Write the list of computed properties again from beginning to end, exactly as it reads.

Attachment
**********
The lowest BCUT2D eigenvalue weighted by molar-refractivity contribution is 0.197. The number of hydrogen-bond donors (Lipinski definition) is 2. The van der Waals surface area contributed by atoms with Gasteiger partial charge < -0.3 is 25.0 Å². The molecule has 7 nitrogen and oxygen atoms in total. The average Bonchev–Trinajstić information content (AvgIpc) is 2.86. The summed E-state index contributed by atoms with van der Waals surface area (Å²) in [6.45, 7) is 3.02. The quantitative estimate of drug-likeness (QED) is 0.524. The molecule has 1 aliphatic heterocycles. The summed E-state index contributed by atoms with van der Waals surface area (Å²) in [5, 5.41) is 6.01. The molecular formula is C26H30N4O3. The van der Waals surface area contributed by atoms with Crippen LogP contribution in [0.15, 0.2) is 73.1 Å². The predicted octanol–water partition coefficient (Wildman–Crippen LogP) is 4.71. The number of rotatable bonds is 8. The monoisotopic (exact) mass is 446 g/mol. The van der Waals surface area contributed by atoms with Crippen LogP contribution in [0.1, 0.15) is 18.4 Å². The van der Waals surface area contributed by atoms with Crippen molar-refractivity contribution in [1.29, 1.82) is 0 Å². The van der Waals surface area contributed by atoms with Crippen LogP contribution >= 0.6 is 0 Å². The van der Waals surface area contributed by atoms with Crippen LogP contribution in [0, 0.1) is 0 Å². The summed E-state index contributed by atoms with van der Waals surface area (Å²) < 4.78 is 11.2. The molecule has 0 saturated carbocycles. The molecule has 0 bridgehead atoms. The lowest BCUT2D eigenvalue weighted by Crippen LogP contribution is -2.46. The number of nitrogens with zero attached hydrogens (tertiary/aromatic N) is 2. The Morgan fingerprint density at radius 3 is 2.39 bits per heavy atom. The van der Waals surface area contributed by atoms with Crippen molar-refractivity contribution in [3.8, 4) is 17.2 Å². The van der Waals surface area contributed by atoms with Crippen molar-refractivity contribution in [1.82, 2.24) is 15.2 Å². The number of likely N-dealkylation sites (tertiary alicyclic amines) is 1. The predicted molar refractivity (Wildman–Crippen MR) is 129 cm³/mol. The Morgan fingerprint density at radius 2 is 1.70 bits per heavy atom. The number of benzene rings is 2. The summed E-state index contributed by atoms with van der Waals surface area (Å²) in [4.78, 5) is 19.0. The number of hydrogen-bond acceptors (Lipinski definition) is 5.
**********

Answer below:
The lowest BCUT2D eigenvalue weighted by molar-refractivity contribution is 0.197. The number of hydrogen-bond donors (Lipinski definition) is 2. The van der Waals surface area contributed by atoms with Gasteiger partial charge < -0.3 is 25.0 Å². The molecule has 7 nitrogen and oxygen atoms in total. The average Bonchev–Trinajstić information content (AvgIpc) is 2.86. The summed E-state index contributed by atoms with van der Waals surface area (Å²) in [6.45, 7) is 3.02. The quantitative estimate of drug-likeness (QED) is 0.524. The molecule has 1 aliphatic heterocycles. The summed E-state index contributed by atoms with van der Waals surface area (Å²) in [5, 5.41) is 6.01. The molecular formula is C26H30N4O3. The van der Waals surface area contributed by atoms with Crippen LogP contribution in [0.15, 0.2) is 73.1 Å². The predicted octanol–water partition coefficient (Wildman–Crippen LogP) is 4.71. The number of rotatable bonds is 8. The monoisotopic (exact) mass is 446 g/mol. The van der Waals surface area contributed by atoms with Crippen LogP contribution in [0.1, 0.15) is 18.4 Å². The van der Waals surface area contributed by atoms with Crippen molar-refractivity contribution in [1.29, 1.82) is 0 Å². The van der Waals surface area contributed by atoms with Crippen LogP contribution >= 0.6 is 0 Å². The van der Waals surface area contributed by atoms with Crippen LogP contribution in [0, 0.1) is 0 Å². The summed E-state index contributed by atoms with van der Waals surface area (Å²) < 4.78 is 11.2. The molecule has 0 saturated carbocycles. The molecule has 0 bridgehead atoms. The lowest BCUT2D eigenvalue weighted by Crippen LogP contribution is -2.46. The number of nitrogens with zero attached hydrogens (tertiary/aromatic N) is 2. The Morgan fingerprint density at radius 3 is 2.39 bits per heavy atom. The van der Waals surface area contributed by atoms with Crippen molar-refractivity contribution in [3.8, 4) is 17.2 Å². The van der Waals surface area contributed by atoms with Crippen molar-refractivity contribution in [1.82, 2.24) is 15.2 Å². The number of likely N-dealkylation sites (tertiary alicyclic amines) is 1. The predicted molar refractivity (Wildman–Crippen MR) is 129 cm³/mol. The Morgan fingerprint density at radius 2 is 1.70 bits per heavy atom. The number of benzene rings is 2. The summed E-state index contributed by atoms with van der Waals surface area (Å²) in [4.78, 5) is 19.0. The number of hydrogen-bond acceptors (Lipinski definition) is 5.